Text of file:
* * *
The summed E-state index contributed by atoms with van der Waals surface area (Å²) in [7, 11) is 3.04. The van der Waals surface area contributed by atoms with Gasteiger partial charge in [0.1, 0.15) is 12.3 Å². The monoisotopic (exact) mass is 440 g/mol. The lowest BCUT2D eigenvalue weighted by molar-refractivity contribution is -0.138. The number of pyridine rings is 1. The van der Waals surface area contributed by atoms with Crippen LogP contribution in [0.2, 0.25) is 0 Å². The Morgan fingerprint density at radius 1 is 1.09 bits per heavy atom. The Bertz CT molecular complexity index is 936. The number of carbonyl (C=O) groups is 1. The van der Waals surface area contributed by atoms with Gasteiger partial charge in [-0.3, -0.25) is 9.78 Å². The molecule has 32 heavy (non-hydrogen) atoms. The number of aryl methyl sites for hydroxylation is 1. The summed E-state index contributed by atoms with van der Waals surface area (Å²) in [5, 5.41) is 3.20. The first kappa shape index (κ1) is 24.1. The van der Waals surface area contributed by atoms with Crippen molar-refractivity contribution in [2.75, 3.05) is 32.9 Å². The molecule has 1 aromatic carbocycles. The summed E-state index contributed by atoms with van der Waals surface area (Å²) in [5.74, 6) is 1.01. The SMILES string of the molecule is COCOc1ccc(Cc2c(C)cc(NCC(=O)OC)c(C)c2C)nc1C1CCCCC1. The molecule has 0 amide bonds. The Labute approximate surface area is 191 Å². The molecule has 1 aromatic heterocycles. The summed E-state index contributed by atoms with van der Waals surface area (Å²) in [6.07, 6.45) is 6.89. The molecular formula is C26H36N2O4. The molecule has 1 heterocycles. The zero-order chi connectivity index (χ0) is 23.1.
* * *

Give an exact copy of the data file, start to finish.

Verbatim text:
The summed E-state index contributed by atoms with van der Waals surface area (Å²) in [7, 11) is 3.04. The van der Waals surface area contributed by atoms with Gasteiger partial charge in [0.1, 0.15) is 12.3 Å². The monoisotopic (exact) mass is 440 g/mol. The lowest BCUT2D eigenvalue weighted by molar-refractivity contribution is -0.138. The number of pyridine rings is 1. The van der Waals surface area contributed by atoms with Crippen LogP contribution in [0.2, 0.25) is 0 Å². The Morgan fingerprint density at radius 1 is 1.09 bits per heavy atom. The Bertz CT molecular complexity index is 936. The number of carbonyl (C=O) groups is 1. The van der Waals surface area contributed by atoms with Gasteiger partial charge in [-0.3, -0.25) is 9.78 Å². The molecule has 32 heavy (non-hydrogen) atoms. The number of aryl methyl sites for hydroxylation is 1. The summed E-state index contributed by atoms with van der Waals surface area (Å²) in [5, 5.41) is 3.20. The first kappa shape index (κ1) is 24.1. The van der Waals surface area contributed by atoms with Crippen molar-refractivity contribution in [2.75, 3.05) is 32.9 Å². The molecule has 1 aromatic carbocycles. The summed E-state index contributed by atoms with van der Waals surface area (Å²) in [5.74, 6) is 1.01. The SMILES string of the molecule is COCOc1ccc(Cc2c(C)cc(NCC(=O)OC)c(C)c2C)nc1C1CCCCC1. The molecule has 0 amide bonds. The Labute approximate surface area is 191 Å². The molecule has 1 aromatic heterocycles. The summed E-state index contributed by atoms with van der Waals surface area (Å²) in [6.07, 6.45) is 6.89. The molecular formula is C26H36N2O4. The molecule has 1 heterocycles. The zero-order chi connectivity index (χ0) is 23.1.